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The Flick

Staring back at the audience is a daunting mirror of sorts, Markas Henry's impressive and imposing set: the rear section of a grand old movie palace, its raked seating ascending up to the back wall, which is adorned with house lights and a glass-enclosed projection booth near the top. Inside the booth is a working 35mm projector. We imagine that the fourth wall is the silver screen.

(Left to right) John Jurcheck as Sam and Christopher Hayes as Avery
(L to R) John Jurcheck as Sam
and Christopher Hayes as Avery
Photo: Michael Ensminger
To open Curious Theatre Company's 18th season, producing artistic director Chip Walton rolls the dice with a controversial choice. Despite winning the 2014 Pulitzer Prize for Drama and the 2013 Obie Award for Playwriting, Annie Baker's The Flick has generated intense criticism for its length (over three hours, including intermission) and relatively static action. One is reminded of the early reactions to Samuel Beckett's Waiting for Godot.

Baker's script is very specific regarding the amount of time that the actors take thinking things over, before continuing their conversations. In her defense, at the most elementary level, the characters would indeed interrupt their conversations to get their work done.

Laura Jo Trexler as Rose
Laura Jo Trexler as Rose,
threading the projector
Photo: Michael Ensminger
On the other hand, theatre is generally a medium in which time is compressed, even resequenced out of order. This is an old debate: real time versus theatrical time. One could go back to "Shake-speare's" Henry V and count more than 30 times where the Chorus discusses the notion of "jumping o'er time," a broadside that was the playwright de Vere's response to his contemporary, Philip Sydney, who adamently argued that the theatre must stick to real time and continuous space.

As we've seen, theatre has for the most part proceeded with a flexible approach to space and time, as has the novel. Yet, every once in a while, a real-time approach is the right choice, when the story lends itself to such. Truth be told, while each scene of The Flick takes place in real time, the time sequence of the scenes is compressed, jumping hours, days, or months, as the story's need arises.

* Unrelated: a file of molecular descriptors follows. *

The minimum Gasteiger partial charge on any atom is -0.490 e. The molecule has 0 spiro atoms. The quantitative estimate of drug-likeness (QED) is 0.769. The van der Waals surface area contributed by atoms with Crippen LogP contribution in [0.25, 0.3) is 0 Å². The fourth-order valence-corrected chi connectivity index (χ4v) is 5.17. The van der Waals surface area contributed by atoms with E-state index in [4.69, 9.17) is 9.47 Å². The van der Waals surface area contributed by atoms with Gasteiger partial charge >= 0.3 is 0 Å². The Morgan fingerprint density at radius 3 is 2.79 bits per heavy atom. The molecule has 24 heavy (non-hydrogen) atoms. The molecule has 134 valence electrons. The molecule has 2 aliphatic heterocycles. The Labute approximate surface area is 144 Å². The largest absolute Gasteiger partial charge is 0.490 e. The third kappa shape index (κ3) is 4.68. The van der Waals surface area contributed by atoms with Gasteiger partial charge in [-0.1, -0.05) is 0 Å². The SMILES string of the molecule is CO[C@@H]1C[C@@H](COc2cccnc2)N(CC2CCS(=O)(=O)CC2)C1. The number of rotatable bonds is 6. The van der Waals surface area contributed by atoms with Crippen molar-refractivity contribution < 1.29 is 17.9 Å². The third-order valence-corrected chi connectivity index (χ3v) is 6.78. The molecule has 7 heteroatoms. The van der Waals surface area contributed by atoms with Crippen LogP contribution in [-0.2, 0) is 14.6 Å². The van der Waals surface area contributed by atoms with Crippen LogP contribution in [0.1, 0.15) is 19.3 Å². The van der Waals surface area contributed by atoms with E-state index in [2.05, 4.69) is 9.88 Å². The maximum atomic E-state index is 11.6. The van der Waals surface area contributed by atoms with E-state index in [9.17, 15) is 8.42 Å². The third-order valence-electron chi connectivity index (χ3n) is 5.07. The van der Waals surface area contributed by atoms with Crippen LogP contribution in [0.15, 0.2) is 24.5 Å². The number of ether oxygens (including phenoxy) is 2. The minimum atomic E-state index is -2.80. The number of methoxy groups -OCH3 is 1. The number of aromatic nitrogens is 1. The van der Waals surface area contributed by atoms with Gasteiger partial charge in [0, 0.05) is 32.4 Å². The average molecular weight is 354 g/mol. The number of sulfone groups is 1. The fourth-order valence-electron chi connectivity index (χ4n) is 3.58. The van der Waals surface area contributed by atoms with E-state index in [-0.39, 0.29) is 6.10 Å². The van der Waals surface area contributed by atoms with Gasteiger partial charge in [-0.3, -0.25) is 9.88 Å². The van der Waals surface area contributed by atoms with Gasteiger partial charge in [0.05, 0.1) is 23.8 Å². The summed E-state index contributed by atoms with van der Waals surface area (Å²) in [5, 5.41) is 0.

Sam (John Jurcheck), a seasoned jack-of-all-trades—usher, box office, and clean-up—explains to the new guy, Avery (Christopher Hayes), the protocol for cleaning up after the movie. He also points up at the booth, to Rose (Laura Jo Trexler), the projectionist.

John Jurcheck as Sam
and Laura Jo Trexler as Rose
Photo: Michael Ensminger
Whatever directions Baker may have provided in her script, it is still the actors that breathe life into the story, and Jurcheck, Hayes, and Trexler fully inhabit the internalized cognitive processes going on in their characters' heads, as well as the emotional winds that blow through their hearts, providing us with a number of salient insights into our culture and human behavior, while telling a compelling slice-of-life story. The big question is: Which audience members can and cannot slow down and fill the space with them?

Baker's conceit has generated an impressive range of reactions, including discussions regarding the dialectic between consciousness and technology. Consider how, in the late 19th Century, the advent of electricity altered the melodramatic technique of posing to ease the strobe effect of gas lamp footlights, bringing with it Ibsen's and Chekhov's naturalistic style in front of incandescent lights; or, how the first films employed a static camera recording action upon a stage, before Eisenstein began storyboarding his shots and moving the camera to capture and edit close-ups, medium shots, and wide angles from various points of view.

John Jurcheck as Sam and Laura Jo Trexler as Rose
John Jurcheck as Sam
and Laura Jo Trexler as Rose
Photo: Michael Ensminger
Likewise, the technological and psychological changes taking place at The Flick make us wonder what we are gaining and what we are losing as technology is increasingly employed for reasons of efficiency (in this case, replacing one of the last operating 35mm film projectors with a digital box), with no consideration of the effects on consciousness and art. Yet, amidst all this heady social theory, there are still the everday interactions and moral choices that drive this thoughtful and open-ended plot.

Curious Theatre Company's regional premiere of The Flick runs through October 17th. For tickets: 303-623-0524 or curioustheatre.org.

Bob Bows

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